An NPR member station
Play Live Radio
Next Up:
Available On Air Stations

Vaccine Exemption Bill Goes To Washington's Governor


The Washington House is sending a vaccine exemption bill to the governor.

The final version of the legislation was approved Tuesday. It was fueled by the outbreak of measles in southwestern Washington that sickened 72 children. But it ran into strong resistance from those worried about safety.

For several years, Rep. Paul Harris (R-Vancouver) has sought to change the state’s laws that allow children to be exempted from receiving vaccines before they’re enrolled in school.

“In 2014, I signed onto a vaccine bill with the good representative from the 38th. It did a whole lot more than this did," Harris said. "This just get rid of the personal exemptions for the MMR. Does nothing else. Keeps the religious exemption, both personal and organizational. Also keeps the medical exemption.”

It allows parents to provide evidence that their children already have the immunity to the disease for which the vaccination would be administered.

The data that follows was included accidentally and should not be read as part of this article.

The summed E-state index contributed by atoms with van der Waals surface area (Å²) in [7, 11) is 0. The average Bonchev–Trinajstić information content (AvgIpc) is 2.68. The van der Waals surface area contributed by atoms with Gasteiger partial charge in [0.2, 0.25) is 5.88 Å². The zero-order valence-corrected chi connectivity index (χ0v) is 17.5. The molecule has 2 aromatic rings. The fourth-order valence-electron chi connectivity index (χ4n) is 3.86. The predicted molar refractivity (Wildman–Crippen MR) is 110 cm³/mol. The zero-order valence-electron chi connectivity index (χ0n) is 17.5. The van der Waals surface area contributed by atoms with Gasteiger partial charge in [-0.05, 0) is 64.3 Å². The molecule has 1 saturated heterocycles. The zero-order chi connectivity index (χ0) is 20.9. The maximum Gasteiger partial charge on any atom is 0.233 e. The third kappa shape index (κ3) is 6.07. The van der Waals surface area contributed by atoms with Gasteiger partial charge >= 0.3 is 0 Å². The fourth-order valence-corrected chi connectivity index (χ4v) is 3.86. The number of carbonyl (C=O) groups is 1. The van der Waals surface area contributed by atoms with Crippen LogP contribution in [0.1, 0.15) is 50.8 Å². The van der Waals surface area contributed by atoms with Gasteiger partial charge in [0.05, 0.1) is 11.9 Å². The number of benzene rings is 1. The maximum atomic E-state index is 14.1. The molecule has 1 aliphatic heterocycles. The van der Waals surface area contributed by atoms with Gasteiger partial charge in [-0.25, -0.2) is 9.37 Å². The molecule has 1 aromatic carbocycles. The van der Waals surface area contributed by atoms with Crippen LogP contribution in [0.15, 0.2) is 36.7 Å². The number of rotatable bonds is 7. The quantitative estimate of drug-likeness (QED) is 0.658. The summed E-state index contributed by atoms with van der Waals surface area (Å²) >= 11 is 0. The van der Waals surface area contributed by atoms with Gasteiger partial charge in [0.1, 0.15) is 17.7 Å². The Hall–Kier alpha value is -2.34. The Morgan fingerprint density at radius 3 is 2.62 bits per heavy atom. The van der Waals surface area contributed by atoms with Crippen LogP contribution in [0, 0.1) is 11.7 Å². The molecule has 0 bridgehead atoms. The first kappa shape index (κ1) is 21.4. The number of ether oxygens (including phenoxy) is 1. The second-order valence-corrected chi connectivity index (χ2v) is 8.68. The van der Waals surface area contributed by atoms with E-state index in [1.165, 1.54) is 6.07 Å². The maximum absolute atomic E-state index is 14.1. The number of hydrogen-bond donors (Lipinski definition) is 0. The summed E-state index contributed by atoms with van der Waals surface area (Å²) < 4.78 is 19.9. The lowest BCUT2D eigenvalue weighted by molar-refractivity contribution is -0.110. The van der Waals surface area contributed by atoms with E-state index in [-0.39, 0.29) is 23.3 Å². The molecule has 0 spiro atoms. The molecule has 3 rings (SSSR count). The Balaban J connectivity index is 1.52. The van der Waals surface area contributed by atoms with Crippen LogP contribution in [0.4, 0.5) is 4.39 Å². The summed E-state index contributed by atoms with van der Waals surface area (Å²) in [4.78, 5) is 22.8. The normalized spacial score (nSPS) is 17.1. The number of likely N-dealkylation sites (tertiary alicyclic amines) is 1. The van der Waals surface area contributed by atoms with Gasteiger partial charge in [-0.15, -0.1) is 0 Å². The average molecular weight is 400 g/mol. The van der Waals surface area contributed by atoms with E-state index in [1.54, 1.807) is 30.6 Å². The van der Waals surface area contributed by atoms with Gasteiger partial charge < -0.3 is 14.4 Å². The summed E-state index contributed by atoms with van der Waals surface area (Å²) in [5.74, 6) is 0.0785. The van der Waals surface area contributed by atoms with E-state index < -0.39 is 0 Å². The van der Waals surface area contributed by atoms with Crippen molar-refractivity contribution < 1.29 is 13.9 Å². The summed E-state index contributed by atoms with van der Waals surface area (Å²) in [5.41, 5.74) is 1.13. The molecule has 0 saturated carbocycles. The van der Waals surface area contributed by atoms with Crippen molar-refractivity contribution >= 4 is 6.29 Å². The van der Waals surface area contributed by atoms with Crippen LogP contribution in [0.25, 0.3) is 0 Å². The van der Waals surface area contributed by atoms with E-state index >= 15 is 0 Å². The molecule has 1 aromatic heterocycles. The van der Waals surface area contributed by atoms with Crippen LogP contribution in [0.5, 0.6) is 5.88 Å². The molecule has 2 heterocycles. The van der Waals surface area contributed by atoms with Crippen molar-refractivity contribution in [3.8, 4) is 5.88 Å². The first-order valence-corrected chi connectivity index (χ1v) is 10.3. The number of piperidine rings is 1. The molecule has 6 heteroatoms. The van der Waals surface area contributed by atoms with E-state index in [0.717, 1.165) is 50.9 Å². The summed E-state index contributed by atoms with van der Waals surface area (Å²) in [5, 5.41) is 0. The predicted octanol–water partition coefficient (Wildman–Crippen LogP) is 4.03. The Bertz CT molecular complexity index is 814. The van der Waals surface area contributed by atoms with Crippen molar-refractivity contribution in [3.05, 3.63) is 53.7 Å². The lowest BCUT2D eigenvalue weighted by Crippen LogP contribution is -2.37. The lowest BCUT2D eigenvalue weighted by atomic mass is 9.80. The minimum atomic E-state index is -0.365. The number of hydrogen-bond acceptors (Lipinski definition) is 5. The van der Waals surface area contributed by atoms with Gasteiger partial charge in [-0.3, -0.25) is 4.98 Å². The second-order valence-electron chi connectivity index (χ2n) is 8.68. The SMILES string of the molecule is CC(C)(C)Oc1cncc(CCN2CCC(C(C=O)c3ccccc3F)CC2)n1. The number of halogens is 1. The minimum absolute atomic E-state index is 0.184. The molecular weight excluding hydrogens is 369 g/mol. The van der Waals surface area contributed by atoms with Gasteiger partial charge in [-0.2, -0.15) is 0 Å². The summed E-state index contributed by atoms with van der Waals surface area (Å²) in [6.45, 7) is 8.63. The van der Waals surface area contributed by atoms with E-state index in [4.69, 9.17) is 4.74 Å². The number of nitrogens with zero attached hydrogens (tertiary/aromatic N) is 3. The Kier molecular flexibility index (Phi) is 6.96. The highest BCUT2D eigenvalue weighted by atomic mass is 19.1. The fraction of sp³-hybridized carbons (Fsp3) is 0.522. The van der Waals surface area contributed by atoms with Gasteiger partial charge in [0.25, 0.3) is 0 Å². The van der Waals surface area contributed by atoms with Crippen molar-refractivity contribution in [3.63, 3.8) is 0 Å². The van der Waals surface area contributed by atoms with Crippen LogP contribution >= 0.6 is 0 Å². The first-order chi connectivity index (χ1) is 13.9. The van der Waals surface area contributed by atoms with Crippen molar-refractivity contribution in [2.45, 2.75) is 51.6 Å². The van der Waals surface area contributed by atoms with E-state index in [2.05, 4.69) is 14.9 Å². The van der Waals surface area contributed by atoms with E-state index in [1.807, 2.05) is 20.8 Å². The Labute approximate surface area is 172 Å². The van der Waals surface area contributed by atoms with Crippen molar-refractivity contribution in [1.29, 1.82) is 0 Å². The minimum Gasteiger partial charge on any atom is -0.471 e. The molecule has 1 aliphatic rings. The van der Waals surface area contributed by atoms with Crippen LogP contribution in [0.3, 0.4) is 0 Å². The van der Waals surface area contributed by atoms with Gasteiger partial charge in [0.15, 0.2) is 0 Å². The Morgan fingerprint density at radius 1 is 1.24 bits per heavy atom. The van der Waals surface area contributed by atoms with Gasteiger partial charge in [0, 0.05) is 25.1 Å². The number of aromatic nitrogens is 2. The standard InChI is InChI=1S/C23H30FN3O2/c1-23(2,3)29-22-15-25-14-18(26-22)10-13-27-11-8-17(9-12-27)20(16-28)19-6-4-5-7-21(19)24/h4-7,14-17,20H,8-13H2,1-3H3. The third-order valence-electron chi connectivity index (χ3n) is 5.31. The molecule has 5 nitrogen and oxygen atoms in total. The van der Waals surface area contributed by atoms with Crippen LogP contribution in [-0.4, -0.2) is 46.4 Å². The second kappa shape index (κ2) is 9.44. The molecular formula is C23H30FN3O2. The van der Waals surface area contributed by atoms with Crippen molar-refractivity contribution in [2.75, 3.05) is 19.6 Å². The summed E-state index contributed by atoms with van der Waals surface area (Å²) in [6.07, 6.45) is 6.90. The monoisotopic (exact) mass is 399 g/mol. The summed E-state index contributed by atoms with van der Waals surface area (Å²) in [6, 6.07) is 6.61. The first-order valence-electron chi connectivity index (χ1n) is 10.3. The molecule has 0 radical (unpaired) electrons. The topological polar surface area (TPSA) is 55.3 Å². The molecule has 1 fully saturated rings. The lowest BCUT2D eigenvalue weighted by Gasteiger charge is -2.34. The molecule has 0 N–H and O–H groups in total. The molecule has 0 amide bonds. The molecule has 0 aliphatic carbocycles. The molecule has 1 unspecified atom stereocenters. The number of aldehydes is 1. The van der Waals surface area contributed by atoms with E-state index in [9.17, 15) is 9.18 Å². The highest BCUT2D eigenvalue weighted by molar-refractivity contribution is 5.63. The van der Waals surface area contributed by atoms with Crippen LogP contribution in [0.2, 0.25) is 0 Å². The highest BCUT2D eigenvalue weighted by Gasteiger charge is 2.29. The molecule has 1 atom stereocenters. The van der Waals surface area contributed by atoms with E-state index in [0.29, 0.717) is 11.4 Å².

Harris thought last week that his bill was dead for the session because of ruling that it missed a deadline for being introduced for a vote on the Senate floor. But that ruling was overturned and the bill was narrowly approved in the Senate.

On Tuesday, House members were asked to approve that Senate version. Several House Republicans complained that their amendments had been stripped out and they couldn’t support it.

Rep. Joe Schmick (R-Colfax) says it takes away parents’ rights to exempt their children with a simple request.

“And ultimately the parent is responsible for that child and I think that this is the wrong direction that we should be moving because the parent should be making this call," Schmick said.

A similar bill is moving through the Oregon legislature. On Tuesday, about a thousand people protested near the Capitol building in Salem to protest it.

I’m Doug Nadvornick reporting.